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  • Niska Cumming-Bruce

Suella Braverman, home secretary or far-right provocateur?

BY NISKA CUMMING-BRUCE

Former Home Secretary Suella Braverman’s remarks on the pro-Palestine march have cost her a powerful post in the cabinet and the Tory Party any semblance of unity. By inciting far-right groups to violence has instead sown division in her party and the country.


Over 300,000 pro-Palestine protesters gathered in London around midday on the 11th of November, marching peacefully for a ceasefire in Gaza. In response, far-right counter-protesters attempted to disrupt their demonstrations, confronting police officers across London. The 145 people arrested by police were nearly all counter-protesters.


Most of the counter-protesters were hooligans and far-right groups, particularly members associated with the English Defence League (EDL), a notorious, far-right, Islamophobic organisation. The founder of the EDL, Tommy Robinson, left the protest not long before the violence broke out. In the city-wide skirmishes with police that followed, nine police officers were injured.


The former home secretary arguably emboldened these violent actions, on the verge of being complicit. Some of the counter-protesters explicitly said they were there because of former Home Secretary; others felt called upon to “defend” the Cenotaph against those she had branded as “Islamists.”


In an article published in the Times of London prior to the protest, Braverman condemned pro-Palestine demonstration unequivocally. She compared the behaviour of “pro-Palestinian mobs” to marches in Northern Ireland. Moreover, she denounced the Gaza protest as a “hate march” and an expression of “thuggish intimidation and extremism,” a claim that is not supported by the Metropolitan police.


Organisers of the pro-Palestinian march drew criticism for staging it on Armistice Day, an event dedicated to honouring the soldiers who died in two World Wars, but also honouring peace. Prime Minister Rishi Sunak called it “provocative and disrespectful.” But members of the Western Front Association, which organises the commemoration of Armistice Day, voiced their support of the march. The Palestine Solidarity Campaign (PSC), which arranges Gaza protests, scheduled its start well after the nation’s two minutes of silence. The PSC also coordinated with the police on potential security concerns. The Met concluded their demonstrations were not a threat to public safety and should be allowed to take place.


Braverman’s extraordinary response was to launch an attack against the Met, accusing them of “playing favourites.” She likened the Gaza demonstrators’ behaviour to that of “right-wing and nationalist protesters” but said the former would get better treatment from the authorities. Left-leaning protesters in general, she claimed, are likelier to be let off lightly.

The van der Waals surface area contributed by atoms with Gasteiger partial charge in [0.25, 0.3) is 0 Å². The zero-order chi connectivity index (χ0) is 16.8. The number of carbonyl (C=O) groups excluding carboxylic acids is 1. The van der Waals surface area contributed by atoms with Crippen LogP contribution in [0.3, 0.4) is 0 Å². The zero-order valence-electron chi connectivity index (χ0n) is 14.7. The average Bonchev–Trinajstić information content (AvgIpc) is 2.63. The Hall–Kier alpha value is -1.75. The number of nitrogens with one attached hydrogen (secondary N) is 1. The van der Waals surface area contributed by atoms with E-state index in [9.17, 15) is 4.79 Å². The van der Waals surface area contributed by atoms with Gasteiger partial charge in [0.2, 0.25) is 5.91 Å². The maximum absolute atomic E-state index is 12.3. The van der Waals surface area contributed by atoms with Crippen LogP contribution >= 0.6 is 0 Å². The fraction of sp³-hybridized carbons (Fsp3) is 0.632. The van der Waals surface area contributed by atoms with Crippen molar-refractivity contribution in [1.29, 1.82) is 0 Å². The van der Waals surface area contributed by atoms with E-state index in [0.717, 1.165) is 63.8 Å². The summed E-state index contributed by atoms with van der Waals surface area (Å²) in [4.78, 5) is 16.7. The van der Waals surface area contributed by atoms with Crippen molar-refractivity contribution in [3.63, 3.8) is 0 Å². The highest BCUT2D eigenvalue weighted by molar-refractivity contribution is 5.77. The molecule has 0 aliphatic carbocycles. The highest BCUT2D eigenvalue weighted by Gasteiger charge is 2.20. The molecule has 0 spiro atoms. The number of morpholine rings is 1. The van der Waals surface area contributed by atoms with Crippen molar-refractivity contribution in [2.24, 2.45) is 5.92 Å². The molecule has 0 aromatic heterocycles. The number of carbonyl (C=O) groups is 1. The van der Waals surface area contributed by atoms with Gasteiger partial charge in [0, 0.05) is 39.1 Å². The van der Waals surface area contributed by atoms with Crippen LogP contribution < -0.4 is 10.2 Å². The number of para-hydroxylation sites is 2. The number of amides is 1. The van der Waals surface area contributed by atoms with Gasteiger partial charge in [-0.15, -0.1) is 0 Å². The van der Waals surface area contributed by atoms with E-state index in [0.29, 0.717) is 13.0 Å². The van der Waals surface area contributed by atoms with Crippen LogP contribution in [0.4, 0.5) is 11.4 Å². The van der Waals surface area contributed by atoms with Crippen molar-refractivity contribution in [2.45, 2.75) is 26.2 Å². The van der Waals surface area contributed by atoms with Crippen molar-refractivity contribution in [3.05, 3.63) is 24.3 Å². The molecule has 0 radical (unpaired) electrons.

To many, even within her party, Braverman’s challenge to the authority of the police, was irresponsible and a failure to fulfil her duty as home secretary, which is to uphold public security. Her careless remarks made a peaceful situation, which the police would have had under control, more dangerous. Even in her comments after the violence, she acknowledged the wrong-doing of the counter-protesters but placed blame equally on both sides. She posted on X: “The sick, inflammatory and, in some cases, clearly criminal chants, placards and paraphernalia openly on display at the march mark a new low.”


Counter-protesters followed her lead. In Chinatown, they yelled at the police “You’re not English anymore.” In Whitehall, a group was shouting Islamophobic obscenities and the slogan “English till I die.” An us-versus-them mentality, that the former Home Secretary has notoriously promoted, especially towards immigrants.


Braverman’s incendiary comments on the Palestine march is yet another instance of her embarrassing and dividing her party. She has been a continuous source of controversy for Sunak’s government, increasingly so. In the weeks before she was fired, she described homelessness as a “lifestyle choice,” particularly adopted by people “from abroad.” Her infamous policy to send asylum seekers to Rwanda violated UK and international law. She called on the government to leave the European Convention on Human Rights to pass the legislation. She even suggested the Human Right Acts should be called the “Criminal Rights Act.” The Supreme Court has recently ruled the Rwanda policy “unlawful.”


This time though, Braverman has taken her fight to the prime minister. Her article in the Times of London was not approved by No. 10, flouting ministerial code and challenging Sunak’s authority. In a spiteful open-letter to Sunak after her dismissal, she accused him of betraying her and the British people.


Few doubt she will stop here – her ambition to lead the party is no secret. Openly rebuking Sunak looks like a calculated bid for the support of the far right to achieve it.


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